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• CommentRowNumber1.
• CommentAuthormaxsnew
• CommentTimeNov 28th 2017
• (edited Nov 28th 2017)

I’ve just seen an interesting abstract construction in this paper by Mellies and Tabareau on page 19 and I’m curious if people have other examples.

They call it the “fingerprint”. Given 3 categories $A,B,C$ and adjunctions from $A$ to $B$ and $B$ to $C$ you get a monad and a comonad on $B$, and so for every object $b \in B$ a morphism $f_b : W b \to b \to M b$. If $B$ further has an orthogonal factorization system, then you can recover (up to iso) $b$ from this map and then it is called the “fingerprint” of $b$ (since it uniquely identifies $b$). By the adjunction this map can actually be represented as a morphism in $A$ or $C$ as well, so this means any object of $B$ can be represented by a morphism in $A$ or $C$.

In that paper the example they give is that $A$ is Cat, $B$ is MultiCat and $C$ is MonoidalCat with the (hopefully) obvious adjunctions. Then the fingerprint of a multicategory $M$ is a morphism $i : Unary(M) \to Contexts(M)$ in Cat from the category of unary morphisms to the monoidal category of “contexts” that has sequences of objects of $M$ as objects and “substitutions”/sequences of arrows of $M$ as arrows.

This seems very similar to the presentation of models of simple type theory taking as objects contexts and then having a subset of display objects to represent the actual types. In fact, I think you can make this presentation an instance of “fingerprint” if you take $A$ to be Set and compose with the discrete cat/set of objects adjunction to get an adjunction from Set to MultiCat.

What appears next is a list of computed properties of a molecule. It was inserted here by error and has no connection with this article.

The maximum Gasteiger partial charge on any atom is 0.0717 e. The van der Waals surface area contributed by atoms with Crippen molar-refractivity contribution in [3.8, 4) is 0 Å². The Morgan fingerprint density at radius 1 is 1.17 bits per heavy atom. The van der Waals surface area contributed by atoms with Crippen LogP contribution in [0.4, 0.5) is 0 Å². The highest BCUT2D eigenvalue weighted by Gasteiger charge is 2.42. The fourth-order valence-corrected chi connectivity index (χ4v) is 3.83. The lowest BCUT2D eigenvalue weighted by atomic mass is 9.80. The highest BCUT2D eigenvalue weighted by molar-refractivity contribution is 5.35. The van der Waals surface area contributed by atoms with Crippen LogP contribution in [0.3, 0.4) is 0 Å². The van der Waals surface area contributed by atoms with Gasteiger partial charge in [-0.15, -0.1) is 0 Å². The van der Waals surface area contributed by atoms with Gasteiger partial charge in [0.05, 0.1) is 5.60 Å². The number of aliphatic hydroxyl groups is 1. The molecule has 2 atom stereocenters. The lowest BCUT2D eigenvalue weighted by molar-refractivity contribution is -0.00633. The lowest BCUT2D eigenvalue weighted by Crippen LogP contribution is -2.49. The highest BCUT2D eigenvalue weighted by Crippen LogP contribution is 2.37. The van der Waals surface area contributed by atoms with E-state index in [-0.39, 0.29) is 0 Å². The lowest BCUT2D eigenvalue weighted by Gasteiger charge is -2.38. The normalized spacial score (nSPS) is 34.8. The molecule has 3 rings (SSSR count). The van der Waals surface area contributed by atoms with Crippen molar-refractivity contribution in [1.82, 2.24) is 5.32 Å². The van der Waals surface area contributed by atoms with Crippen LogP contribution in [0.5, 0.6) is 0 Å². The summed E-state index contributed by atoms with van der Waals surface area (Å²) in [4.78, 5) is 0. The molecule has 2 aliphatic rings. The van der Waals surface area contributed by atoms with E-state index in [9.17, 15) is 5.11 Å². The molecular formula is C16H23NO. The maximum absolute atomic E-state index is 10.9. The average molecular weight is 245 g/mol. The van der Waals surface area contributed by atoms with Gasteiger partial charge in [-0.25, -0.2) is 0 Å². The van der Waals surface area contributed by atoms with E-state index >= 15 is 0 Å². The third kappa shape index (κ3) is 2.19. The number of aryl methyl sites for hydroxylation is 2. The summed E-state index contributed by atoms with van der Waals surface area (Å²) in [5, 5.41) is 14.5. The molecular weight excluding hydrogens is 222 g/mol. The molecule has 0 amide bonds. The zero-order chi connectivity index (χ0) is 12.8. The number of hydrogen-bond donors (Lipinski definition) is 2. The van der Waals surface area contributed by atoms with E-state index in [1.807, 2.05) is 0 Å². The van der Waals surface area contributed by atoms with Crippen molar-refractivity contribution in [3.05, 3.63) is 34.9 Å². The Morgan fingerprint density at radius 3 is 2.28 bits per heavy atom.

The construction is obviously very general though, does anyone see any other natural examples (or perhaps a different name for fingerprint)? I would hope that a presentation of models of dependent type theories would have a similar formulation, but I’m not sure what the categories would be. $C$ is probably locally cartesian closed categories and maybe $A$ is Cat but then what is $B$?

• CommentRowNumber2.
• CommentAuthorMike Shulman
• CommentTimeNov 29th 2017

Surely the orthogonal factorization system has to be related to the adjunctions somehow?

• CommentRowNumber3.
• CommentAuthormaxsnew
• CommentTimeNov 29th 2017

Whoops, you’re right, you need that the counit, unit combination is a factorization, that the counit is from E send unit is from M so that you can recover the object.

Also the factorization used in the multicategory example is the multicategory version of the (bo, ff) factorization system.

• CommentRowNumber4.
• CommentAuthorMike Shulman
• CommentTimeNov 29th 2017

I haven’t looked at the paper, but does this embed $B$ full-and-faithfully in the two-sided discrete fibration associated to the profunctor from $A$ to $C$ induced by the composite adjunction?

• CommentRowNumber5.
• CommentAuthormaxsnew
• CommentTimeNov 29th 2017

The paper doesn’t talk about morphisms at all unfortunately, but it does define a functor and it is at least faithful. Given $h : b \to b'$, it is uniquely determined by $R_1h$ in $A$ and $L_2h$ in $C$ by orthogonality, see this diagram.

Oh yes, that’s right, the OFS means we can extract a function in $B$ and then that determines the original morphism because any morphism $LR b \to b'$ has a unique factorization through $LRb'$ and the counit and vice-versa for the unit.